In terms of villains who get their start as a supervillain as part of a traumatic event, I personally prefer character who were already bad people to begin with. As I’ve said time and again, I like characters who are bad people without being fully villainous, and in this case, I like when they have those traits and then become villainous.
Take for example Doctor Otto Octavius. Movie version and mind-controlling tentacles aside, Otto, is usually shown as a largely amoral and driven scientist in the ‘I’LL SHOW THEM ALL’ vein. This actually caused the fateful accident that fused his initial set of tentacles to him: when his funding ran out, dude decided to continue his experiments out of pocket with no safeties on (to cut costs. These days that’s just a normal lab job).
More importantly to me, the accident doesn’t drive him insane, or break him in some way. He’s still good ol’ ego-tastic Otto, He just has the power to take what he wants in order to prove himself and feed his ego now. From a character standpoint, Otto was always a villain. His transformation into Doctor Octopus is really about him gaining the means to make a go at it. For him and villains like him, it isn’t really a choice, it’s an amplification of who they are.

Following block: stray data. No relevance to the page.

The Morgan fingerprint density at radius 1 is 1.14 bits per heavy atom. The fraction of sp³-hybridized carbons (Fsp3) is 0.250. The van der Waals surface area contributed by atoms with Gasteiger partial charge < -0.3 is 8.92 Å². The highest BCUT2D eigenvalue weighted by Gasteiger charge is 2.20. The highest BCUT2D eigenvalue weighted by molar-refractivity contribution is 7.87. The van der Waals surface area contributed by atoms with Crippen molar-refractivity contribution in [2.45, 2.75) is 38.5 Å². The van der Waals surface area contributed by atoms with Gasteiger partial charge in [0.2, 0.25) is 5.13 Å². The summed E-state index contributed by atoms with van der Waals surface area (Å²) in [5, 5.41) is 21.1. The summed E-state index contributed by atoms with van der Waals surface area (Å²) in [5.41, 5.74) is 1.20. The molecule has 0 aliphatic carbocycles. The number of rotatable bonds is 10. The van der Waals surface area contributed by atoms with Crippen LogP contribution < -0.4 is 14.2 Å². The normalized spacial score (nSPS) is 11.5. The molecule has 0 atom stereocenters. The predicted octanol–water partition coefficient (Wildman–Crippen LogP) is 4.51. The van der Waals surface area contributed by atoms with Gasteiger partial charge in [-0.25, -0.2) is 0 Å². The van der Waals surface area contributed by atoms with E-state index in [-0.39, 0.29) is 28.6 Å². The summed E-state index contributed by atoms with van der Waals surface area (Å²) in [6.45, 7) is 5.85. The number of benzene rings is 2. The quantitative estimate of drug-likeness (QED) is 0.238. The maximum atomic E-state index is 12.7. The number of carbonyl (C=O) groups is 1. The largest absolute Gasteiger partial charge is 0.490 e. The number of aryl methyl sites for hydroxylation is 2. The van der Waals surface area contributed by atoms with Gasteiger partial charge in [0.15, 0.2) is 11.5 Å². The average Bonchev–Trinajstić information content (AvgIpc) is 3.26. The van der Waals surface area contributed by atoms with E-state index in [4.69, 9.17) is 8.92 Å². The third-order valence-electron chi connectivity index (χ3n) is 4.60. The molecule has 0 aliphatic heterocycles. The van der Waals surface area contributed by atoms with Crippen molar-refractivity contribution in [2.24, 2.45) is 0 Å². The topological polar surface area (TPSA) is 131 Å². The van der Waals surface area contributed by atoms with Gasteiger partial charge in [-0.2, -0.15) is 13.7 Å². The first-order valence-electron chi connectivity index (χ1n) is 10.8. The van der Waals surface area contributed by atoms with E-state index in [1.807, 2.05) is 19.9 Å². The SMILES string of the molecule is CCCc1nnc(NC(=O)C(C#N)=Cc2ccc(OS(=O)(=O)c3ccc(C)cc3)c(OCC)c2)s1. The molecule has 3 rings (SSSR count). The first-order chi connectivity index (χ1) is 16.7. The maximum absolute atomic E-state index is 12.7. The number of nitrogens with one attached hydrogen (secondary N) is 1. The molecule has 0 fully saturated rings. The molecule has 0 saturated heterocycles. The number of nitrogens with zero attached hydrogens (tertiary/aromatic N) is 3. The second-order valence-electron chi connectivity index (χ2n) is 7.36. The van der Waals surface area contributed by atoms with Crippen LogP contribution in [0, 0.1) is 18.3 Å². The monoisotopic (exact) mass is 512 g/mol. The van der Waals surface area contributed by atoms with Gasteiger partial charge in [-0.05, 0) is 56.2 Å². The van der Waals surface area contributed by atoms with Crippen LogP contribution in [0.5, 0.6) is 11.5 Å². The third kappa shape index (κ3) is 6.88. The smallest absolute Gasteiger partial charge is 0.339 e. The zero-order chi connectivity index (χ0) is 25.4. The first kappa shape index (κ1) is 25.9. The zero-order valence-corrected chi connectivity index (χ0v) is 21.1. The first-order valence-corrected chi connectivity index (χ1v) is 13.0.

Long story short, I feel that if you’re going to have the villain go through a transformation to get where they are, it should have been a light push instead of a hard shove or 360 degree shift.
I’ve detailed this before a bit when I lambasted DC’s Villains Month, but it bears repeating: I hat this one. I loathe it. I grit my teeth in rage whenever it comes up. My fury for this trope will pierce the heavens.